Vertebral Body Tethering for Scoliosis in Children

Orthopedic spine surgeons at Hassenfeld Children’s Hospital at NYU Langone are leaders in the vertebral body tethering (VBT) method—an innovative, minimally invasive surgical procedure that treats severe, progressive scoliosis in children.

VBT corrects curvature by partially restraining one side of the spine using titanium screws and a flexible cord. During the procedure, the surgeon places screws on the side of the spine that curves outward and secures a flexible cord, or tether, along the other side. When the cord is pulled taut, it compresses the adjacent screws to help straighten the spine. This flexible cord helps guide the spine as it continues to grow and straighten.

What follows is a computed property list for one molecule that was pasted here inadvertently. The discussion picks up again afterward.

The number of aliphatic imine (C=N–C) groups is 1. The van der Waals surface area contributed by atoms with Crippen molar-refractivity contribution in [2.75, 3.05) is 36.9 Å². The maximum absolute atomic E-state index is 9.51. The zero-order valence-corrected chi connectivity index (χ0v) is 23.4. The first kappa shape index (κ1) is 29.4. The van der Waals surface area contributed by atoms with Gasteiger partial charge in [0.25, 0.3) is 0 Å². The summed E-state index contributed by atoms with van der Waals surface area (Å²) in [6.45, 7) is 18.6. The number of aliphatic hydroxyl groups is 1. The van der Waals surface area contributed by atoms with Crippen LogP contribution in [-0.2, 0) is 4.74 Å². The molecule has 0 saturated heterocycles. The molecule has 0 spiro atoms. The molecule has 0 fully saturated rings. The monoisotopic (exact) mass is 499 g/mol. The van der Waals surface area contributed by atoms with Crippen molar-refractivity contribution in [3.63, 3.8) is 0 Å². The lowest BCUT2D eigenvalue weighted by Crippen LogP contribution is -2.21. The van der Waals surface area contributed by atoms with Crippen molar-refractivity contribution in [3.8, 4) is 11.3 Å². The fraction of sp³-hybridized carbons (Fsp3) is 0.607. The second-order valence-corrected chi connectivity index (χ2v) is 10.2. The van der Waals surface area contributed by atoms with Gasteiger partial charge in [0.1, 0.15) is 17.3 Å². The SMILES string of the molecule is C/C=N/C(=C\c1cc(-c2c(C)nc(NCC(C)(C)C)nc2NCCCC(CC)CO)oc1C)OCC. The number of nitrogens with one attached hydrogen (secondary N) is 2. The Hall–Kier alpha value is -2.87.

VBT, also known as anterior scoliosis correction, is especially well-suited for younger children who are still growing and have curves of more than 50 degrees, for which surgery is recommended. It can be an alternative to traditional surgical procedures, such as spinal fusion surgery, that can reduce flexibility and movement. Our surgeons are prepared to discuss with you whether this procedure is right for your child and to offer guidance if you would like a second opinion.

After VBT surgery, children experience freedom of movement and are able to walk and climb stairs before leaving the hospital. Children can typically return to their previous activities six weeks after surgery, and can return to school within four to six weeks.

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